Active Directory’s (AD) work in maintaining security and a centralized identity management system can be a target of cybercriminals. It needs to be safeguarded from privilege escalation using AD vulnerabilities.
The Active Directory was released in 1999 by Microsoft to have a centralized identity management system. It can help manage public key infrastructure certificates, authentication, and authorization of users in an enterprise and prevent ransomware, providing hassle-free authentication, which is essential for both multinationals and SMBs. In fact, over 90% of Global Fortune 1000 companies use Microsoft’s Active Directory to manage endpoints within corporate networks.
Cybercriminals eye the AD because it manages users, groups, and all the systems in an organization which, if compromised, can lead to everything being targeted at once. This could be done in several ways, including using certificates from AD CS for gaining authentication. It can result in full domain control.
By exploiting an AD vulnerability, cybercriminals can clear the SPNs and the dNSHostName attribute according to their devices. Some other attacks could be made using specialized tools like the death star and mimikatz that are meant to break through an active directory environment. Some of them are:
- BloodHound application to identify and attack ad environment
- LDAP reconnaissance to hack AD related data
- Local admin mapping
- Pass the Hash technique to gain privileges across systems
- NTDS.dit extraction where all AD data is maintained
Securing the active directory
“Cybercriminals look for unpatched software vulnerabilities and misconfigurations to gain a foothold in any organization. Once inside the system, attackers often go after the Active Directory (AD) infrastructure to gain lateral movement and compromise other systems. If threat actors gain privileged access to AD, they essentially have the “blueprints to the castle” and can create new admin-level users, add new machines to the network, deploy malware and steal data,” suggested Kartik Shahani, Country Manager for Tenable in India to The Cyber Express.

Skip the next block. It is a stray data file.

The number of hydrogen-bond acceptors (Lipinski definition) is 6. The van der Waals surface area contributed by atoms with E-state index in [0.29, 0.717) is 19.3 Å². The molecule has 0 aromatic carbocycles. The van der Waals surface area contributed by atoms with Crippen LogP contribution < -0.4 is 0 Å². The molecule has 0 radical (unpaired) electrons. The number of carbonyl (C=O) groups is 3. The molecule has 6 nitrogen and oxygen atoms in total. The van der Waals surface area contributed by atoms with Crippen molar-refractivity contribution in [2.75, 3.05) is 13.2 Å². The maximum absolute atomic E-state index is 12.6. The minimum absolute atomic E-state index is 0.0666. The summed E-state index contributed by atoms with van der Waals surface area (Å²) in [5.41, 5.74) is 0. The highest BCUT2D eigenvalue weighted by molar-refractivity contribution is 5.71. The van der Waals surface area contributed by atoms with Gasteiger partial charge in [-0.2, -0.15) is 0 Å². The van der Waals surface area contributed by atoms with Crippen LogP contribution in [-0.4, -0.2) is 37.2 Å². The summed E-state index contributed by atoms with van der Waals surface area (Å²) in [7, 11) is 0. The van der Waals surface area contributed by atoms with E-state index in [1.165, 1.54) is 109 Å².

He continued, “The first step to protecting AD is to mitigate misconfigurations, and reduce privileged AD group membership and privileged AD accounts. AD must be continuously monitored to evaluate user rights and to detect suspicious activity. Once visibility is achieved, vulnerabilities arising out of trust can be addressed.”
In a blog, Tenable researchers shared that maintaining a comprehensive real-time security strategy can help detect and remediate threats reaching the AD environment. Being able to catch the exact risk and vulnerabilities and patching them in time is essential. Proactively looking for threats at specific entry points can also help. Moreover, keeping an active eye on the changes found in the AD and the connections maintained can prove helpful in detecting malicious activities.
Active directory security measures can be varied depending on the company and its requirements. Protecting the AD from ransomware attacks would require a holistic approach to make sure any LDAP traffic is monitored, employing logon restrictions, enabling LSA protection, checking the user security group with restricted admin mode for remote desktops, and cleaning up the active directory regularly.